We've all read about the lives of people like Abe Lincoln, who tried and failed at one thing after another before eventually becoming successful. Something down in their souls kept driving them forward. What was it?
I got onto this train of thought today while looking at the somewhat meager viewership on a series of "Studio Takes" YouTube videos I've done lately. As I created each of them, it was with enthusiasm for the subject matter, and in each case, I felt the video would have to be well received because of what it taught/revealed. Looking back over their stats, I'm surprised that they haven't been watched more. It'd be easy to say, "hang it," and move on, but for some reason I don't. Instead, another idea pops into my head for another subject I want to cover, and another, and another, and I keep doing new videos.
As I considered that behavior, it made me wonder what drives it, and whether it's unique to just my YouTube videos. It's not. Over the years, I've had ideas for product after product, and have released many of them. There have been training courses, a radio automation system, various other software, websites, services, streaming radio stations, blogs, and of course, voiceovers, Few of the ideas I've had have been raging successes. Some of them have gone nowhere, others have made some money. One way or another, I have continued to make a living as an entrepreneur since I struck out on my own in 1996, though I can't point to more than a few of my ideas that have been uniformly successful.
Recently I dreamed up a service called "RealCount," which I think is an awesome service for the voiceover community. It's a free online resource that lets people find out what the REAL word count of their scripts is by converting numbers, URLs, and other figures into words. I'm using it successfully in my own voiceover work, and I've seen a few others say it's useful to them, but it's not taking the world by storm, at least yet. Still I'm not especially discouraged by it. Let people use it if they will, and I'm on to the next thing.
In examining my life today, it occurred to me that what I suffer from might be called "reckless optimism." And in thinking so, I thought I might have come up with an interesting phrase there...but some quick Googling revealed there have already even been books named after the idea. Nevertheless, it is probably a good way of describing me. There's a constant hope and even a stubborn confidence that always thinks, "this is going to go over well." "People have to like this." "People are gonna want this!" More often than not, my expectations are overblown, though the spaghetti sticks to the wall often enough to keep driving me on.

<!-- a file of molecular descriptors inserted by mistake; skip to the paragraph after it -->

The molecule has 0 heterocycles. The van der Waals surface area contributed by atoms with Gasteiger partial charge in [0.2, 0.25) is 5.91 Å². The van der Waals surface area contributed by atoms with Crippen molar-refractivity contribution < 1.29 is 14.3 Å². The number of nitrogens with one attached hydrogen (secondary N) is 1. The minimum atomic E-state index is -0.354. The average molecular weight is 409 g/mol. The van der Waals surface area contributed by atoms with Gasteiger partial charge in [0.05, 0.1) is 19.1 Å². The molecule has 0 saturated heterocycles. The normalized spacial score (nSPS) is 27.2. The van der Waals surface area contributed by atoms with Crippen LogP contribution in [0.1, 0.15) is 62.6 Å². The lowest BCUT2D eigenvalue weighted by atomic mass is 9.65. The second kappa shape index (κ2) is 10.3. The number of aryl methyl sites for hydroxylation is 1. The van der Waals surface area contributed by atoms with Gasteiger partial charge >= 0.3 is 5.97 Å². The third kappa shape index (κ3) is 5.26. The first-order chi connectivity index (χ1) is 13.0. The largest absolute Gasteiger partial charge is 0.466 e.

When I tried Fiverr after having watched a course about it, I thought, "Heck, I can do this." I went after it with determination to see what would happen, and lo and behold, it began to bear fruit. Despite discouraging initial experiences with jerky lowball buyers, I hung in there. I grew on the platform rather quickly, and in the process, came up with some ideas and tried them because, after all, "how could they fail?" :-) Well some of them bore fruit, some of them didn't, but in the end, the cumulative effect has been that I have turned Fiverr into a very good income source. Last year, I did over $100,000 in sales on the platform, and altogether, I'm zeroing in on $300,000 since I started there.
About a year ago, after having lost a couple nice paying jobs doing voice tracking for radio stations (no job lasts forever, which a good reason to diversify what you do) I got the idea for The Gig Doctor and began offering my services doing that. At first, it was slow, just like Fiverr started out slow, and it would have been easy to just shrug my shoulders, but somehow that reckless optimism kept driving me forward, and now it's fairly flourishing. Shortly thereafter, I also started offering my services doing voiceover coaching...and there also, it started slow and has grown over time. This past week, between Gig Doctor and coaching, I did about 20 consultation sessions. But it took a year to reach that point.
Also in the recent past, I started the Gig Doctor Facebook group, which is growing at a modest rate and has around 500 members as of this writing, Rate My Voice-Over group, which I haven't checked recently but is in the thousands now I think, and The Fiverr and Upwork Voiceover Lounge, the most fun group of the bunch, which just crossed the 1,000 member threshold. None of them are setting the world on fire, but we're having fun, making new friends, and some of them are seeking my services. It's all good, as they say. And I'm confident they'll continue to grow.
Many of my readers are voiceover people, so let me apply the "reckless optimism" thing there as well. There's a stubborn optimism that rises up in me as I audition, that refuses to consider failure (or ignores it). As I'm doing the auditions, it always strikes me that they'll have to like this! Ultimately, they may or may not, but my lack of doubt in my success results in success occasionally, and that's enough to rally me back to the mic to audition more.
Late last year, I decided to try my hand at another freelancing platform, Upwork, which is still so new to me that I don't yet feel qualified to